Len Savage knows a thing or two about keeping a well-oiled machine running.
Savage is president of Savage and Son, Nevada’s oldest contracting firm. Formed in 1893 and holder of the 10th contractor’s license issued in the state, Savage and Son has been helmed by a member of the Savage family for 130 years. Len Savage also is chairman of the Board for the Economic Development Authority of Western Nevada, which last week introduced new Chief Executive Officer and President Taylor Adams in a media event held at Reno Public Market.
Adams, former deputy city manager and director of economic development for the City of Virginia Beach, Virginia, was chosen to take over for outgoing EDAWN CEO and President Mike Kazmierski, who has spearheaded regional economic development efforts since 2011. Savage told NNBW that Adams topped a list of more than 100 candidates — and it’s up to him and his staff to keep EDAWN’s well-oiled economic development machine humming along smoothly.
“It’s up to Taylor and the EDAWN staff, and it’s going to take a lot of time and effort from everyone in this community to ensure that EDAWN is successful,” Savage said. “But it is work — nothing comes easy. Mike over the last 12 years has made a difference here in Reno and Sparks. He really set the table. (The search) has been very inspiring, and also very challenging — we know we have a lot to lose if we don’t get it right.”
The Northern Nevada of 2023 looks nothing like it did when Kazmierski landed here in late 2011 after leading economic development efforts in Colorado Springs for nearly a decade. Nevada, especially Northern Nevada, was horribly slow to shake off the effects of the recession that began in 2008. At the time, Northern Nevada’s economy was still deeply rooted in gaming and tourism, and unemployment stood at 14 percent.
Kazmierski and the EDAWN team relentlessly pushed to diversify Northern Nevada’s economy and added hundreds of advanced manufacturing, data centers and technology firms — industries that likely will provide a significant buffer from the effects of the next big recession.
“When I got here, there were two things we focused on: diversifying the economy, and improving Reno’s image. When you improve the image, it’s easier to diversify,” Kazmierski said. “We did a lot of work on earned media, getting stories about what we were doing and where we were going. As we were successful, we got more and more earned media. Twelve years later and (Reno-Sparks) is always at the top of the list for job growth and (best) places to live.
“That diversification wasn’t easy,” Kazmierski added. “Tourism and gaming will always be a part of our community, but we decided to focus on data centers, manufacturing, and technology. When I told people this could be a technology hub they literally laughed at me.”
No one is laughing now. Companies such as Apple, Switch, Tesla, Google and countless others planted their flags in Northern Nevada. Industry in and around the Truckee Meadows is as diverse as a United Nations meeting.
“I saw we had the potential,” Kazmierski said. “We had excellent business parks, but they were just selling their land to distribution centers. When you bring in manufacturing and data centers, you start changing the complexion, and our average wage for the last several years has been over $63,000 a year for every job we’ve brought into the community.”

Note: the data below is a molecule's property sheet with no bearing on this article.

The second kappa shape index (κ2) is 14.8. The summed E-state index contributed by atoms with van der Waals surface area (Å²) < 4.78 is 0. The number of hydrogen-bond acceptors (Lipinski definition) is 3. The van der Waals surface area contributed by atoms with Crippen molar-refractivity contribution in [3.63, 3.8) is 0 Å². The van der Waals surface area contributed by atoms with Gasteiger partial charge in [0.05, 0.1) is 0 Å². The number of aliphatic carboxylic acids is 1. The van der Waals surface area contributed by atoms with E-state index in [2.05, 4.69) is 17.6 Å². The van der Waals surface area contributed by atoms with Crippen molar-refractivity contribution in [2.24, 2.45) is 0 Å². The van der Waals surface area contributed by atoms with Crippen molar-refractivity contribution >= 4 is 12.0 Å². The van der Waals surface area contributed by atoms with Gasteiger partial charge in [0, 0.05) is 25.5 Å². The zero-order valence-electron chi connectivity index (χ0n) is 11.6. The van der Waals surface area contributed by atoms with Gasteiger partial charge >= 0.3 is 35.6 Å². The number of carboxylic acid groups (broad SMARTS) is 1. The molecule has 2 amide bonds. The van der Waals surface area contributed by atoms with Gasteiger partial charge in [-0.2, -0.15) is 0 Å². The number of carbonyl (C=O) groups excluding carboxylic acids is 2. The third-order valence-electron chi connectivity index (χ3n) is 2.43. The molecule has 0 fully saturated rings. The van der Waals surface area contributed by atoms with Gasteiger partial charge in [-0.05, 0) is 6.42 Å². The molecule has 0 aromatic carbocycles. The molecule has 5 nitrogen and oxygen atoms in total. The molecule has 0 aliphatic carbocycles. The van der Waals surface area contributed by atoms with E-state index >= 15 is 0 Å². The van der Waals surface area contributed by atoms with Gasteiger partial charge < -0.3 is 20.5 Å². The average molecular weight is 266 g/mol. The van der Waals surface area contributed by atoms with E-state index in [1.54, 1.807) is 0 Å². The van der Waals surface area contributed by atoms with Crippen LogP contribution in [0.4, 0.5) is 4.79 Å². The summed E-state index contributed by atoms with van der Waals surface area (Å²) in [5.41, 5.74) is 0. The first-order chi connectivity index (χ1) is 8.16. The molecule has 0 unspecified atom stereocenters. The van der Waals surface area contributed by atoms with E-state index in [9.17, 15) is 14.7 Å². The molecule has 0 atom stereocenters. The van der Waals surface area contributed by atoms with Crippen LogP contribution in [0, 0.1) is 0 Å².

During Kazmierski’s tenure, EDAWN helped bring in more than 300 companies and added 40,000 jobs, the economic development agency told NNBW. Factoring in all the secondary construction, healthcare, retail and other ancillary jobs that were created as a result of the new employers, development and job growth, that number likely exceeds 120,000 new jobs, EDAWN added.
Landing Tesla, of course, is the feather in the cap. Kazmierski told NNBW that Northern Nevada wasn’t even on the company’s list of prospective destinations. One of the largest industrial buildings in the entire world now sits in the Nevada desert and has been a major impetus for many of the major employers that have followed, such as Redwood Materials.
“Tesla was just one of what has been nearly 100 manufacturers that we brought to the region in the last 12 years,” Kazmierski said. “But we brought in almost 40 manufacturing companies before Tesla.”
Kazmierski said he has no future work commitments other than ensuring a smooth transition to Adams’ tenure. Adams, for his part, is looking forward to working solely in economic development — he wore many hats in his time in Virginia Beach. His last act there was helping land a large company to take the last available industrial building in the community.
“The work is about to change,” Adams said. “What’s great about Reno-Sparks is that all the pieces are here. There is a vibrant workforce, a strong and growing entrepreneurial system, and when you look at where economic development is as an industry, lifestyle and place have never been more important — especially on the back end of the pandemic.
“It’s amazing to see how much opportunity there is here,” he added. “I was here less than an hour before I realized that’s it’s all here. I have had the privilege of serving some amazing communities in my career, but traditionally they hire me to rebuild and remake. This is the first time I am coming into a place and I am like, ‘Dear God, don’t break it.’ This thing (EDAWN) is running like a well-oiled machine, and you have subject matter expertise throughout the organization. I feel an incredible sense of responsibility to ensure that it continues. I believe that EDAWN is certainly one of the Top 5, if not the most productive and successful economic development organizations in the country.”
Adams officially joined EDAWN on July 1. He will formally take over leadership of the organization on Aug. 16.